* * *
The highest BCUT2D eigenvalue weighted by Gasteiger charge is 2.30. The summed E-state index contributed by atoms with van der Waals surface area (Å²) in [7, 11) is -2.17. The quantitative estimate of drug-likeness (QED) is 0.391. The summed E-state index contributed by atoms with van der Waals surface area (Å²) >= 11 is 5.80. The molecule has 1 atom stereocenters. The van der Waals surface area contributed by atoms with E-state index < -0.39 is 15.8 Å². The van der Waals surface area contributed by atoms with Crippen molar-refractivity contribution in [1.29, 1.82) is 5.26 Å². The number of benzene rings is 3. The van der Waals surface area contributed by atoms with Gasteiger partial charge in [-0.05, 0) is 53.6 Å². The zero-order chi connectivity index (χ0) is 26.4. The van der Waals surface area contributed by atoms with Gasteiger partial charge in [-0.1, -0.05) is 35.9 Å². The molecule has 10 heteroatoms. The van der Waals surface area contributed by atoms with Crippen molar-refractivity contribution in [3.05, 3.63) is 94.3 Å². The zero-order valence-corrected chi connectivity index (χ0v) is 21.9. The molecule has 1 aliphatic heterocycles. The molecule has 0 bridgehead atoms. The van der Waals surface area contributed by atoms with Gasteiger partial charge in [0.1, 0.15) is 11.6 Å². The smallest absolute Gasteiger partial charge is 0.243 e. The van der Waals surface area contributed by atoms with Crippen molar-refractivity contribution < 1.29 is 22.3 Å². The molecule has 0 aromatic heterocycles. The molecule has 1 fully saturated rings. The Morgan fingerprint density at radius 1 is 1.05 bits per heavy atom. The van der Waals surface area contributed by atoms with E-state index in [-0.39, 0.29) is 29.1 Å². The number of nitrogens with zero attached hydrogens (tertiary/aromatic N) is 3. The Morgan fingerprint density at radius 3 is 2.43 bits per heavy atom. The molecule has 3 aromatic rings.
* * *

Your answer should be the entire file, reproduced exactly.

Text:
The highest BCUT2D eigenvalue weighted by Gasteiger charge is 2.30. The summed E-state index contributed by atoms with van der Waals surface area (Å²) in [7, 11) is -2.17. The quantitative estimate of drug-likeness (QED) is 0.391. The summed E-state index contributed by atoms with van der Waals surface area (Å²) >= 11 is 5.80. The molecule has 1 atom stereocenters. The van der Waals surface area contributed by atoms with E-state index < -0.39 is 15.8 Å². The van der Waals surface area contributed by atoms with Crippen molar-refractivity contribution in [1.29, 1.82) is 5.26 Å². The number of benzene rings is 3. The van der Waals surface area contributed by atoms with Gasteiger partial charge in [-0.05, 0) is 53.6 Å². The zero-order chi connectivity index (χ0) is 26.4. The van der Waals surface area contributed by atoms with Gasteiger partial charge in [-0.1, -0.05) is 35.9 Å². The molecule has 10 heteroatoms. The van der Waals surface area contributed by atoms with Crippen molar-refractivity contribution in [3.05, 3.63) is 94.3 Å². The zero-order valence-corrected chi connectivity index (χ0v) is 21.9. The molecule has 1 aliphatic heterocycles. The molecule has 0 bridgehead atoms. The van der Waals surface area contributed by atoms with Gasteiger partial charge in [0.1, 0.15) is 11.6 Å². The smallest absolute Gasteiger partial charge is 0.243 e. The van der Waals surface area contributed by atoms with Crippen molar-refractivity contribution < 1.29 is 22.3 Å². The molecule has 0 aromatic heterocycles. The molecule has 1 fully saturated rings. The Morgan fingerprint density at radius 1 is 1.05 bits per heavy atom. The van der Waals surface area contributed by atoms with E-state index in [-0.39, 0.29) is 29.1 Å². The number of nitrogens with zero attached hydrogens (tertiary/aromatic N) is 3. The Morgan fingerprint density at radius 3 is 2.43 bits per heavy atom. The molecule has 3 aromatic rings.